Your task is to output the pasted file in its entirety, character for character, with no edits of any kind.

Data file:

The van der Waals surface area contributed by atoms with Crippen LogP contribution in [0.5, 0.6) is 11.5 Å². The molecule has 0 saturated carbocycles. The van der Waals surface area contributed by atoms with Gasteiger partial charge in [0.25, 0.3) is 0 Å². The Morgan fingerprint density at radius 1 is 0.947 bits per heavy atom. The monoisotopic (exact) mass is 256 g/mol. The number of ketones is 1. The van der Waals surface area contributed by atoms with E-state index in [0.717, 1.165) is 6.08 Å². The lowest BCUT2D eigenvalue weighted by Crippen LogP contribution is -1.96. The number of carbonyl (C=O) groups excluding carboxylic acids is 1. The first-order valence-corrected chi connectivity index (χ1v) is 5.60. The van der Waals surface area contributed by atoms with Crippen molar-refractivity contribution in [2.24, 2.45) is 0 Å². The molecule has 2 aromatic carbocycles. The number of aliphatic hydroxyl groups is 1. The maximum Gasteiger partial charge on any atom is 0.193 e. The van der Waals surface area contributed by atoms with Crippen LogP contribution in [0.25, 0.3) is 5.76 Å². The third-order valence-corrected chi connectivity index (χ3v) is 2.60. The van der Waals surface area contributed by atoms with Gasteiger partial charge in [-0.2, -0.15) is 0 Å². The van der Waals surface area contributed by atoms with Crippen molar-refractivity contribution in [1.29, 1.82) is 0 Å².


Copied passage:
The van der Waals surface area contributed by atoms with Crippen LogP contribution in [0.5, 0.6) is 11.5 Å². The molecule has 0 saturated carbocycles. The van der Waals surface area contributed by atoms with Gasteiger partial charge in [0.25, 0.3) is 0 Å². The Morgan fingerprint density at radius 1 is 0.947 bits per heavy atom. The monoisotopic (exact) mass is 256 g/mol. The number of ketones is 1. The van der Waals surface area contributed by atoms with E-state index in [0.717, 1.165) is 6.08 Å². The lowest BCUT2D eigenvalue weighted by Crippen LogP contribution is -1.96. The number of carbonyl (C=O) groups excluding carboxylic acids is 1. The first-order valence-corrected chi connectivity index (χ1v) is 5.60. The van der Waals surface area contributed by atoms with Crippen molar-refractivity contribution in [2.24, 2.45) is 0 Å². The molecule has 2 aromatic carbocycles. The number of aliphatic hydroxyl groups is 1. The maximum Gasteiger partial charge on any atom is 0.193 e. The van der Waals surface area contributed by atoms with Crippen LogP contribution in [0.25, 0.3) is 5.76 Å². The third-order valence-corrected chi connectivity index (χ3v) is 2.60. The van der Waals surface area contributed by atoms with Gasteiger partial charge in [-0.2, -0.15) is 0 Å². The van der Waals surface area contributed by atoms with Crippen molar-refractivity contribution in [1.29, 1.82) is 0 Å².